U.S. Markets close in 13 mins

Do Directors Own Gold Springs Resource Corp. (TSE:GRC) Shares?

Simply Wall St

A look at the shareholders of Gold Springs Resource Corp. (TSE:GRC) can tell us which group is most powerful. Institutions will often hold stock in bigger companies, and we expect to see insiders owning a noticeable percentage of the smaller ones. Companies that used to be publicly owned tend to have lower insider ownership.

Gold Springs Resource is a smaller company with a market capitalization of CA$30m, so it may still be flying under the radar of many institutional investors. Our analysis of the ownership of the company, below, shows that institutional investors have bought into the company. Let's take a closer look to see what the different types of shareholder can tell us about GRC.

View our latest analysis for Gold Springs Resource

TSX:GRC Ownership Summary, November 13th 2019

What Does The Institutional Ownership Tell Us About Gold Springs Resource?

Institutions typically measure themselves against a benchmark when reporting to their own investors, so they often become more enthusiastic about a stock once it's included in a major index. We would expect most companies to have some institutions on the register, especially if they are growing.

Gold Springs Resource already has institutions on the share registry. Indeed, they own 6.2% of the company. This implies the analysts working for those institutions have looked at the stock and they like it. But just like anyone else, they could be wrong. It is not uncommon to see a big share price drop if two large institutional investors try to sell out of a stock at the same time. So it is worth checking the past earnings trajectory of Gold Springs Resource, (below). Of course, keep in mind that there are other factors to consider, too.

TSX:GRC Income Statement, November 13th 2019

It would appear that 10% of Gold Springs Resource shares are controlled by hedge funds. That's interesting, because hedge funds can be quite active and activist. Many look for medium term catalysts that will drive the share price higher. As far I can tell there isn't analyst coverage of the company, so it is probably flying under the radar.

Insider Ownership Of Gold Springs Resource

The definition of company insiders can be subjective, and does vary between jurisdictions. Our data reflects individual insiders, capturing board members at the very least. The company management answer to the board; and the latter should represent the interests of shareholders. Notably, sometimes top-level managers are on the board, themselves.

Most consider insider ownership a positive because it can indicate the board is well aligned with other shareholders. However, on some occasions too much power is concentrated within this group.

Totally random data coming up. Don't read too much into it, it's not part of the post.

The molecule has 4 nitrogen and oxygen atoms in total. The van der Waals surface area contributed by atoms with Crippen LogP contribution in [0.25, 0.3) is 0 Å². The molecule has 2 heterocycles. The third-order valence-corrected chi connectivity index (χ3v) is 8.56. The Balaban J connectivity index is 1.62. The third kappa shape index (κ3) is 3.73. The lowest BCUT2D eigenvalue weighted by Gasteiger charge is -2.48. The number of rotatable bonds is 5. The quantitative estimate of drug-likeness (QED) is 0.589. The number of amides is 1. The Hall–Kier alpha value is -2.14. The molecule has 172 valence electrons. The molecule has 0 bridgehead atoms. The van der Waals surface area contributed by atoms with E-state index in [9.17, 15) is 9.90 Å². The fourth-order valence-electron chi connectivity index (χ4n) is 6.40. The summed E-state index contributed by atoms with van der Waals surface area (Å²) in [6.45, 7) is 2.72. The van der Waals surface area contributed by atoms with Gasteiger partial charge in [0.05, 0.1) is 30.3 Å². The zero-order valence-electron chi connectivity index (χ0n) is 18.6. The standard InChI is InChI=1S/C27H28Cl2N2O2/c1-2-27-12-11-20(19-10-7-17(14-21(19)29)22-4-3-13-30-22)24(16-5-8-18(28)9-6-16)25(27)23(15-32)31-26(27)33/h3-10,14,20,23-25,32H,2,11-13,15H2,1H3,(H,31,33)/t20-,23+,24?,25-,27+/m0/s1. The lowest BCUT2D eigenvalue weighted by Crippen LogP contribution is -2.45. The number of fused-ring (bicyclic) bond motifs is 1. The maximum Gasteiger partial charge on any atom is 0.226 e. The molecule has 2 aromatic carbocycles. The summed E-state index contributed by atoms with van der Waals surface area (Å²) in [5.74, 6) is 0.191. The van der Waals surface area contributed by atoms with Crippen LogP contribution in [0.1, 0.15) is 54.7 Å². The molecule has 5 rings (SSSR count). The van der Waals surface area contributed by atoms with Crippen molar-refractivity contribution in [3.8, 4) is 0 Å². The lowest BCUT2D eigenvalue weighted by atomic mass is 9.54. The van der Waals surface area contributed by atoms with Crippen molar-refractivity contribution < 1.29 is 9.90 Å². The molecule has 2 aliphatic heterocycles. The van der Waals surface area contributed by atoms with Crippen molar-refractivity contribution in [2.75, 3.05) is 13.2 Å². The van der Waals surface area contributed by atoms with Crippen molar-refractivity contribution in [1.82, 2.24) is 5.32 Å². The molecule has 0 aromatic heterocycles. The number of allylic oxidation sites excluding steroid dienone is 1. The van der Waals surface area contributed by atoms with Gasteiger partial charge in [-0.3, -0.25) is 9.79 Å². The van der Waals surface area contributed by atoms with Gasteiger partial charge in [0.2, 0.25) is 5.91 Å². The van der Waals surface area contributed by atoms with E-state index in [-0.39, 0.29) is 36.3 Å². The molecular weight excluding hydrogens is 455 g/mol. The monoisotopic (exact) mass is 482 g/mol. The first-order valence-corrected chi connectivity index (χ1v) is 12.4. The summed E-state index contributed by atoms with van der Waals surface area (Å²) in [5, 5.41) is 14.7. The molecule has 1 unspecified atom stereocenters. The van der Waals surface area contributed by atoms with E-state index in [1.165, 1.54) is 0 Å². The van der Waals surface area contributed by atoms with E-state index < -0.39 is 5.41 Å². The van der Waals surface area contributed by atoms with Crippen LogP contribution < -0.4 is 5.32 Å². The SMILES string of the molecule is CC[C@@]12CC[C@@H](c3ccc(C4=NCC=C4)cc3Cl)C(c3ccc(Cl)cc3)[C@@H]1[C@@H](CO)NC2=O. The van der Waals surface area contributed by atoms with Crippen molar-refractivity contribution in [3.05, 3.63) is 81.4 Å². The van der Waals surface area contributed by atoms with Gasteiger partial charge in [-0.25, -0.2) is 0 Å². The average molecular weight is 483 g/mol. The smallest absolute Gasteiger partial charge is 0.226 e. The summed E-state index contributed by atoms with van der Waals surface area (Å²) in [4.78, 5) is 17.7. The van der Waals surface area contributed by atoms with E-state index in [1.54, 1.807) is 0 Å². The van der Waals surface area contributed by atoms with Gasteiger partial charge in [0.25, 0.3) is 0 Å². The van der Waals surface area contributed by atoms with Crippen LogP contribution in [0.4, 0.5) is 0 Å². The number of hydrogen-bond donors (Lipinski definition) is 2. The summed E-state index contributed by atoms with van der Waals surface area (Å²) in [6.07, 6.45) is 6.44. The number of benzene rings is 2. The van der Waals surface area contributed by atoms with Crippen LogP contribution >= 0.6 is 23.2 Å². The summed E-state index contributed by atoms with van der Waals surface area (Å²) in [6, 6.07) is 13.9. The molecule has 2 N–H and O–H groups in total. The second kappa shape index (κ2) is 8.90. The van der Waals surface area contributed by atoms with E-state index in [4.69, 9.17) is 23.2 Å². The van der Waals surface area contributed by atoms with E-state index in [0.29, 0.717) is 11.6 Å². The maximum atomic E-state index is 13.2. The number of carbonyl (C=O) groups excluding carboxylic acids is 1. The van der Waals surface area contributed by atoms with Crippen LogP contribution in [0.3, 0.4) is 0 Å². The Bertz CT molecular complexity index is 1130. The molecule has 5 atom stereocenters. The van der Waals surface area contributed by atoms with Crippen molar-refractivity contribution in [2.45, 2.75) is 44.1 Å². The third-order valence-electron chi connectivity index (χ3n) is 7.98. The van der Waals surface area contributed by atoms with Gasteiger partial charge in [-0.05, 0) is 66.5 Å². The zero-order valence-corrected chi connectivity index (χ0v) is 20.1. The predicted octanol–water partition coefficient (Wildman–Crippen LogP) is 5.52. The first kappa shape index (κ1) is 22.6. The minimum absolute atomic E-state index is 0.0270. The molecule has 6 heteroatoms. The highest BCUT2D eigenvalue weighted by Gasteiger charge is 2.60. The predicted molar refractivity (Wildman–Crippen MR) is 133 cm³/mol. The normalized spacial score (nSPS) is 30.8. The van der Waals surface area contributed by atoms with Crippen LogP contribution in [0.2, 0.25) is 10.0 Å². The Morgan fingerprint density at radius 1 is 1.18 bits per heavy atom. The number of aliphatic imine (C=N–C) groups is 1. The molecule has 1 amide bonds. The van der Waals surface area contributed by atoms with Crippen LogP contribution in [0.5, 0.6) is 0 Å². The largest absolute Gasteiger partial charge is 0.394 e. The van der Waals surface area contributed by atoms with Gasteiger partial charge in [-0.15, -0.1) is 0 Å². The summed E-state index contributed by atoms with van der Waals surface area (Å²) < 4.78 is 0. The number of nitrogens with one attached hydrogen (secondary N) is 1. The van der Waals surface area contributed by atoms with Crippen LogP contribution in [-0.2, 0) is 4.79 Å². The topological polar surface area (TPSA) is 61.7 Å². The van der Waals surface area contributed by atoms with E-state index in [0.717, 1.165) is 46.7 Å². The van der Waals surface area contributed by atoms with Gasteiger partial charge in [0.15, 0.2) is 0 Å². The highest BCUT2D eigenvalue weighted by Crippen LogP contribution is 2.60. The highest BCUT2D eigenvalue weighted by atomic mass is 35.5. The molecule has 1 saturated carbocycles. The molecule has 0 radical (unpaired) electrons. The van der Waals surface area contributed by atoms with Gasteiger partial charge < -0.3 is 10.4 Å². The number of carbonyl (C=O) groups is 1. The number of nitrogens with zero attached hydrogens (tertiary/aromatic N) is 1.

Our most recent data indicates that insiders own some shares in Gold Springs Resource Corp.. It has a market capitalization of just CA$30m, and insiders have CA$902k worth of shares, in their own names. Some would say this shows alignment of interests between shareholders and the board, though I generally prefer to see bigger insider holdings. But it might be worth checking if those insiders have been selling.

General Public Ownership

The general public, who are mostly retail investors, collectively hold 81% of Gold Springs Resource shares. With this size of ownership, retail investors can collectively play a role in decisions that affect shareholder returns, such as dividend policies and the appointment of directors. They can also exercise the power to decline an acquisition or merger that may not improve profitability.

Next Steps:

While it is well worth considering the different groups that own a company, there are other factors that are even more important.

I like to dive deeper into how a company has performed in the past. You can access this interactive graph of past earnings, revenue and cash flow for free.

Of course, you might find a fantastic investment by looking elsewhere. So take a peek at this free list of interesting companies.

NB: Figures in this article are calculated using data from the last twelve months, which refer to the 12-month period ending on the last date of the month the financial statement is dated. This may not be consistent with full year annual report figures.

We aim to bring you long-term focused research analysis driven by fundamental data. Note that our analysis may not factor in the latest price-sensitive company announcements or qualitative material.

If you spot an error that warrants correction, please contact the editor at editorial-team@simplywallst.com. This article by Simply Wall St is general in nature. It does not constitute a recommendation to buy or sell any stock, and does not take account of your objectives, or your financial situation. Simply Wall St has no position in the stocks mentioned. Thank you for reading.